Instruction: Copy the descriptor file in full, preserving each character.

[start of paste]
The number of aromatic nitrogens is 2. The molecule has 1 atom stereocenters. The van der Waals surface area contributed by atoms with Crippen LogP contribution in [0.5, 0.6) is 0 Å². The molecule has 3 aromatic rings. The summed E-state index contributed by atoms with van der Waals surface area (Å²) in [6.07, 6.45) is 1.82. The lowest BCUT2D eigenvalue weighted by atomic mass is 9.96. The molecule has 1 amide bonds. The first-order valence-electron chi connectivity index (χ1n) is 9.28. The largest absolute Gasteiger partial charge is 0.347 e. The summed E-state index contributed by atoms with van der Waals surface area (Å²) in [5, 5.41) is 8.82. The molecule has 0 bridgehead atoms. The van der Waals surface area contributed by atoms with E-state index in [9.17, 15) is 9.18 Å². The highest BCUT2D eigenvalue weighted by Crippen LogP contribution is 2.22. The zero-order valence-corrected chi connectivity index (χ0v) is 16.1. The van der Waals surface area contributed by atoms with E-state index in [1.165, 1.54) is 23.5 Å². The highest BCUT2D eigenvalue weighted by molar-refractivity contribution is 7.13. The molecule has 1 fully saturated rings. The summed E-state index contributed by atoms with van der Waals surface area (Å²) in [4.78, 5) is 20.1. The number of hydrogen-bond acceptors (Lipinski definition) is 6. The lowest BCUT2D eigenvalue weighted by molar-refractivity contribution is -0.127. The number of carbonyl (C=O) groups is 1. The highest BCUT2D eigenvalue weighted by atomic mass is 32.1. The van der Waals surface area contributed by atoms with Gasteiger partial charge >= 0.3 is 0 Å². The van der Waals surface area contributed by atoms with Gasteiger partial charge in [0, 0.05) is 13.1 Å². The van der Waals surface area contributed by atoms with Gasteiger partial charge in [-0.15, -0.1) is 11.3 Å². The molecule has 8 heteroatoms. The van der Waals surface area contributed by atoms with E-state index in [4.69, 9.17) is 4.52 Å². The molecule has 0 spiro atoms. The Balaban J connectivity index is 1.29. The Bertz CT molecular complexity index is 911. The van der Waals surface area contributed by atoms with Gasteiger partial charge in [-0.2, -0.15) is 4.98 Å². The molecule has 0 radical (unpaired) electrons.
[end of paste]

The number of aromatic nitrogens is 2. The molecule has 1 atom stereocenters. The van der Waals surface area contributed by atoms with Crippen LogP contribution in [0.5, 0.6) is 0 Å². The molecule has 3 aromatic rings. The summed E-state index contributed by atoms with van der Waals surface area (Å²) in [6.07, 6.45) is 1.82. The lowest BCUT2D eigenvalue weighted by atomic mass is 9.96. The molecule has 1 amide bonds. The first-order valence-electron chi connectivity index (χ1n) is 9.28. The largest absolute Gasteiger partial charge is 0.347 e. The summed E-state index contributed by atoms with van der Waals surface area (Å²) in [5, 5.41) is 8.82. The molecule has 0 bridgehead atoms. The van der Waals surface area contributed by atoms with E-state index in [9.17, 15) is 9.18 Å². The highest BCUT2D eigenvalue weighted by Crippen LogP contribution is 2.22. The zero-order valence-corrected chi connectivity index (χ0v) is 16.1. The van der Waals surface area contributed by atoms with E-state index in [1.165, 1.54) is 23.5 Å². The highest BCUT2D eigenvalue weighted by molar-refractivity contribution is 7.13. The molecule has 1 fully saturated rings. The summed E-state index contributed by atoms with van der Waals surface area (Å²) in [4.78, 5) is 20.1. The number of hydrogen-bond acceptors (Lipinski definition) is 6. The lowest BCUT2D eigenvalue weighted by molar-refractivity contribution is -0.127. The number of carbonyl (C=O) groups is 1. The highest BCUT2D eigenvalue weighted by atomic mass is 32.1. The van der Waals surface area contributed by atoms with Gasteiger partial charge >= 0.3 is 0 Å². The van der Waals surface area contributed by atoms with Gasteiger partial charge in [0, 0.05) is 13.1 Å². The van der Waals surface area contributed by atoms with Gasteiger partial charge in [-0.15, -0.1) is 11.3 Å². The molecule has 8 heteroatoms. The van der Waals surface area contributed by atoms with E-state index in [4.69, 9.17) is 4.52 Å². The molecule has 0 spiro atoms. The Balaban J connectivity index is 1.29. The Bertz CT molecular complexity index is 911. The van der Waals surface area contributed by atoms with Gasteiger partial charge in [-0.2, -0.15) is 4.98 Å². The molecule has 0 radical (unpaired) electrons.